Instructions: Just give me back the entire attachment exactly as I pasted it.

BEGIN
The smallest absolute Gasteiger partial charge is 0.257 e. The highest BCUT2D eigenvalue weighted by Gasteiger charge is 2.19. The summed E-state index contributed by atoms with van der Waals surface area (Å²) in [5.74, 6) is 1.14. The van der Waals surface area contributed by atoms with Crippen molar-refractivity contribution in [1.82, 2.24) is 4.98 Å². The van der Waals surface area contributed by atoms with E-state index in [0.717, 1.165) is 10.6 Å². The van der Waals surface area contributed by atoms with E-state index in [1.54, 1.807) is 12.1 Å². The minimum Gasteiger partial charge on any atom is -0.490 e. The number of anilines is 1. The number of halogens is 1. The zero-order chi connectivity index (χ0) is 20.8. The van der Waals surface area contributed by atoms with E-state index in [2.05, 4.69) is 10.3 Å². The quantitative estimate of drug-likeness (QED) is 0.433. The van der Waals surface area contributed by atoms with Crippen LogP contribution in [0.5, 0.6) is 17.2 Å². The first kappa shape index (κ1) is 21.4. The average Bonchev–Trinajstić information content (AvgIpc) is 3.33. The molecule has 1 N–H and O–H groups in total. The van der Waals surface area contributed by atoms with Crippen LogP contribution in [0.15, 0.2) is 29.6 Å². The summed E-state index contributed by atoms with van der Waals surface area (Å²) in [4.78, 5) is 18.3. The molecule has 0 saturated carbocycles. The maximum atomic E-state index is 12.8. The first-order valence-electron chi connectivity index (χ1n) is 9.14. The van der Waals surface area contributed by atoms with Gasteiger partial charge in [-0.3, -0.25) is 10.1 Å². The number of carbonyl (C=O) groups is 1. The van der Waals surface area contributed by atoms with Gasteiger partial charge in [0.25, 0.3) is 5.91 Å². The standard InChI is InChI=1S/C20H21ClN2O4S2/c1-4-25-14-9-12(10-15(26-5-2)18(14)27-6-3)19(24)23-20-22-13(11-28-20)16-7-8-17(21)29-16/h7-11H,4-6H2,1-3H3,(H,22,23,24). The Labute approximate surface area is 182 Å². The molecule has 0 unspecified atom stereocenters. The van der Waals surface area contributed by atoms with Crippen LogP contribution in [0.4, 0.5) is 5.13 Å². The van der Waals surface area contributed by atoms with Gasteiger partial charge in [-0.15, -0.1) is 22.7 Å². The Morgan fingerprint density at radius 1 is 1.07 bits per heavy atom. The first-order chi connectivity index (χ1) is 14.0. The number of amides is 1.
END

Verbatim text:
The smallest absolute Gasteiger partial charge is 0.257 e. The highest BCUT2D eigenvalue weighted by Gasteiger charge is 2.19. The summed E-state index contributed by atoms with van der Waals surface area (Å²) in [5.74, 6) is 1.14. The van der Waals surface area contributed by atoms with Crippen molar-refractivity contribution in [1.82, 2.24) is 4.98 Å². The van der Waals surface area contributed by atoms with E-state index in [0.717, 1.165) is 10.6 Å². The van der Waals surface area contributed by atoms with E-state index in [1.54, 1.807) is 12.1 Å². The minimum Gasteiger partial charge on any atom is -0.490 e. The number of anilines is 1. The number of halogens is 1. The zero-order chi connectivity index (χ0) is 20.8. The van der Waals surface area contributed by atoms with E-state index in [2.05, 4.69) is 10.3 Å². The quantitative estimate of drug-likeness (QED) is 0.433. The van der Waals surface area contributed by atoms with Crippen LogP contribution in [0.5, 0.6) is 17.2 Å². The first kappa shape index (κ1) is 21.4. The average Bonchev–Trinajstić information content (AvgIpc) is 3.33. The molecule has 1 N–H and O–H groups in total. The van der Waals surface area contributed by atoms with Crippen LogP contribution in [0.15, 0.2) is 29.6 Å². The summed E-state index contributed by atoms with van der Waals surface area (Å²) in [4.78, 5) is 18.3. The molecule has 0 saturated carbocycles. The maximum atomic E-state index is 12.8. The first-order valence-electron chi connectivity index (χ1n) is 9.14. The van der Waals surface area contributed by atoms with Gasteiger partial charge in [-0.3, -0.25) is 10.1 Å². The number of carbonyl (C=O) groups is 1. The van der Waals surface area contributed by atoms with Gasteiger partial charge in [0.25, 0.3) is 5.91 Å². The standard InChI is InChI=1S/C20H21ClN2O4S2/c1-4-25-14-9-12(10-15(26-5-2)18(14)27-6-3)19(24)23-20-22-13(11-28-20)16-7-8-17(21)29-16/h7-11H,4-6H2,1-3H3,(H,22,23,24). The Labute approximate surface area is 182 Å². The molecule has 0 unspecified atom stereocenters. The van der Waals surface area contributed by atoms with Crippen LogP contribution in [0.4, 0.5) is 5.13 Å². The van der Waals surface area contributed by atoms with Gasteiger partial charge in [-0.15, -0.1) is 22.7 Å². The Morgan fingerprint density at radius 1 is 1.07 bits per heavy atom. The first-order chi connectivity index (χ1) is 14.0. The number of amides is 1.